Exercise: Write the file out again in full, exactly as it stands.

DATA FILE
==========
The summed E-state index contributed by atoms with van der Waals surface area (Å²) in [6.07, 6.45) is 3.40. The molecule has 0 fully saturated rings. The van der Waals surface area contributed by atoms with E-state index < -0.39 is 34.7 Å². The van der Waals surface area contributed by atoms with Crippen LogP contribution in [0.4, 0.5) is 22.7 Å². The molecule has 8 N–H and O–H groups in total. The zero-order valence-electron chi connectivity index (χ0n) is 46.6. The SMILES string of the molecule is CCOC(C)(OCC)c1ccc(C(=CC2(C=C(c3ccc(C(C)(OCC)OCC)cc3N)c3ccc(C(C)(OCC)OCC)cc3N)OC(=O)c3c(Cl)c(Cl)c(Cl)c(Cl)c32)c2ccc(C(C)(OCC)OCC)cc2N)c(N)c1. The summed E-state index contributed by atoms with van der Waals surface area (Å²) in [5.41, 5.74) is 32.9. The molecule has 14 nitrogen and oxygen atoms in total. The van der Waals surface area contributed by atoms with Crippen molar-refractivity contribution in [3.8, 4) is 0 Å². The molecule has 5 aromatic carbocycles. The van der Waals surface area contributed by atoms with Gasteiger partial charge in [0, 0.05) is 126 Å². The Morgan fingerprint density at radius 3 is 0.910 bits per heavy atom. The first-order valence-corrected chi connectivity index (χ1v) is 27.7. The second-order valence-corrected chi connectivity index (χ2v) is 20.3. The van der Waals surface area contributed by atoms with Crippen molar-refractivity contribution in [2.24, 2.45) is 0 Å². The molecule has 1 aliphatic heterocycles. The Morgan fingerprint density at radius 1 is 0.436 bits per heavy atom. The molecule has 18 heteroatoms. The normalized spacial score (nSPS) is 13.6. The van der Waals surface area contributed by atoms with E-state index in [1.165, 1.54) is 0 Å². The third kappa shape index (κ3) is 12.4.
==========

The summed E-state index contributed by atoms with van der Waals surface area (Å²) in [6.07, 6.45) is 3.40. The molecule has 0 fully saturated rings. The van der Waals surface area contributed by atoms with E-state index < -0.39 is 34.7 Å². The van der Waals surface area contributed by atoms with Crippen LogP contribution in [0.4, 0.5) is 22.7 Å². The molecule has 8 N–H and O–H groups in total. The zero-order valence-electron chi connectivity index (χ0n) is 46.6. The SMILES string of the molecule is CCOC(C)(OCC)c1ccc(C(=CC2(C=C(c3ccc(C(C)(OCC)OCC)cc3N)c3ccc(C(C)(OCC)OCC)cc3N)OC(=O)c3c(Cl)c(Cl)c(Cl)c(Cl)c32)c2ccc(C(C)(OCC)OCC)cc2N)c(N)c1. The summed E-state index contributed by atoms with van der Waals surface area (Å²) in [5.41, 5.74) is 32.9. The molecule has 14 nitrogen and oxygen atoms in total. The van der Waals surface area contributed by atoms with Crippen molar-refractivity contribution in [3.8, 4) is 0 Å². The molecule has 5 aromatic carbocycles. The van der Waals surface area contributed by atoms with Gasteiger partial charge in [0, 0.05) is 126 Å². The Morgan fingerprint density at radius 3 is 0.910 bits per heavy atom. The first-order valence-corrected chi connectivity index (χ1v) is 27.7. The second-order valence-corrected chi connectivity index (χ2v) is 20.3. The van der Waals surface area contributed by atoms with Crippen molar-refractivity contribution in [2.24, 2.45) is 0 Å². The molecule has 1 aliphatic heterocycles. The Morgan fingerprint density at radius 1 is 0.436 bits per heavy atom. The molecule has 18 heteroatoms. The normalized spacial score (nSPS) is 13.6. The van der Waals surface area contributed by atoms with E-state index in [1.165, 1.54) is 0 Å². The third kappa shape index (κ3) is 12.4.